A type of guitar with a solid body that, unlike a standard acoustic guitar, does not amplify the volume of the instrument. Instead, an electric guitar has electromagnetic "/pickups" that convert the vibration of the steel strings into electric signals, which are then fed to an amplifier through a cable or radio device. Without this equipment, the electric guitar is virtually inaudible. Because it does not need to be naturally loud, the body of an electric guitar can be of virtually any shape, and has been made into a variety of forms.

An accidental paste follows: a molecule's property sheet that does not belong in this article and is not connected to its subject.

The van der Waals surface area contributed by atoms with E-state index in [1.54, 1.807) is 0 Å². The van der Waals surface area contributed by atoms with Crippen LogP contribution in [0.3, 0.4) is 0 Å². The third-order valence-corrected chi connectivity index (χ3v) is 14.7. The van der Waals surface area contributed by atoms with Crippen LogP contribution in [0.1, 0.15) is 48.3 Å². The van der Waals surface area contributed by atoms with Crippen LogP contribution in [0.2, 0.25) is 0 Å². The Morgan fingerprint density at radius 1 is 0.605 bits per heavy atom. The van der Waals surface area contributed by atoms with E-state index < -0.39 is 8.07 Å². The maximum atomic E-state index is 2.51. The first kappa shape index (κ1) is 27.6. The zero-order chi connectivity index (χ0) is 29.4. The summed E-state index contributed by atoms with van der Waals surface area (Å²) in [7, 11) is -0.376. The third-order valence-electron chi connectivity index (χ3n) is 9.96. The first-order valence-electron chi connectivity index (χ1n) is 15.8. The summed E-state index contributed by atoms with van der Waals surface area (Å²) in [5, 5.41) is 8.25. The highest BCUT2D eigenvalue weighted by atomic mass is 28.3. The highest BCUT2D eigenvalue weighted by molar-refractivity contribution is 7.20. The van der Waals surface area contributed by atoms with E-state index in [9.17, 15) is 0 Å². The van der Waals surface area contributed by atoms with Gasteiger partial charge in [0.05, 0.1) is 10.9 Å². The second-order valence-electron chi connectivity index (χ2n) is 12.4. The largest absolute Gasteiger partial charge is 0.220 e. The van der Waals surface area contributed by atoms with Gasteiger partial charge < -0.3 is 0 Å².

Most electric guitars are fitted with six strings and are tuned the same way as a standard guitar, but seven-string models exist. A few electric guitars are fitted with two sets of strings and heads (the top of the guitar where the strings are anchored) - essentially two instruments in one.
The sound of the electric guitar is frequently further modified by feeding its signal though an /effects units before the final amplification, to produce effects such as /fuzz, /wah and /sustain, in effect turning the electric guitar into the input of a simple synthesizer.
There are hybrid guitars fitted with pickups that can be played as either acoustic or electric instruments. Hybrid guitars are popular in country music.